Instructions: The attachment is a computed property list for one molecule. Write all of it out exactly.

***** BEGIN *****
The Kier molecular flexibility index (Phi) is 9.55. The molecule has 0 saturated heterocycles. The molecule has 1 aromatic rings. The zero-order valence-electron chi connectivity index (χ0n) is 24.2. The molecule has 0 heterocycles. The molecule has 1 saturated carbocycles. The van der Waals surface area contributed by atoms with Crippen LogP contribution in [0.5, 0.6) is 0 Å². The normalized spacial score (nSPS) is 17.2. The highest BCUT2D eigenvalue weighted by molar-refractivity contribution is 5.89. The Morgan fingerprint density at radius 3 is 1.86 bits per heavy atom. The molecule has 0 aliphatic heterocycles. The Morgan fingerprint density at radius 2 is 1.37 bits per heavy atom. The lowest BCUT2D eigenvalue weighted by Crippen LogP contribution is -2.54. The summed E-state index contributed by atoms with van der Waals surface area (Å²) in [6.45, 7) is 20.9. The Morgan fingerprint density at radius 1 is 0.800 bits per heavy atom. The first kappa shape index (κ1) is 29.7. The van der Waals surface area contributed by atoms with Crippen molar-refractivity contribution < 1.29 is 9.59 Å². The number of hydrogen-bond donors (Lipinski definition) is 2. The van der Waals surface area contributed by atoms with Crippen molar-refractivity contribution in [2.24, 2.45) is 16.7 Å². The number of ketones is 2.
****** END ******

The Kier molecular flexibility index (Phi) is 9.55. The molecule has 0 saturated heterocycles. The molecule has 1 aromatic rings. The zero-order valence-electron chi connectivity index (χ0n) is 24.2. The molecule has 0 heterocycles. The molecule has 1 saturated carbocycles. The van der Waals surface area contributed by atoms with Crippen LogP contribution in [0.5, 0.6) is 0 Å². The normalized spacial score (nSPS) is 17.2. The highest BCUT2D eigenvalue weighted by molar-refractivity contribution is 5.89. The Morgan fingerprint density at radius 3 is 1.86 bits per heavy atom. The molecule has 0 aliphatic heterocycles. The Morgan fingerprint density at radius 2 is 1.37 bits per heavy atom. The lowest BCUT2D eigenvalue weighted by Crippen LogP contribution is -2.54. The summed E-state index contributed by atoms with van der Waals surface area (Å²) in [6.45, 7) is 20.9. The Morgan fingerprint density at radius 1 is 0.800 bits per heavy atom. The first kappa shape index (κ1) is 29.7. The van der Waals surface area contributed by atoms with Crippen molar-refractivity contribution < 1.29 is 9.59 Å². The number of hydrogen-bond donors (Lipinski definition) is 2. The van der Waals surface area contributed by atoms with Crippen molar-refractivity contribution in [2.24, 2.45) is 16.7 Å². The number of ketones is 2.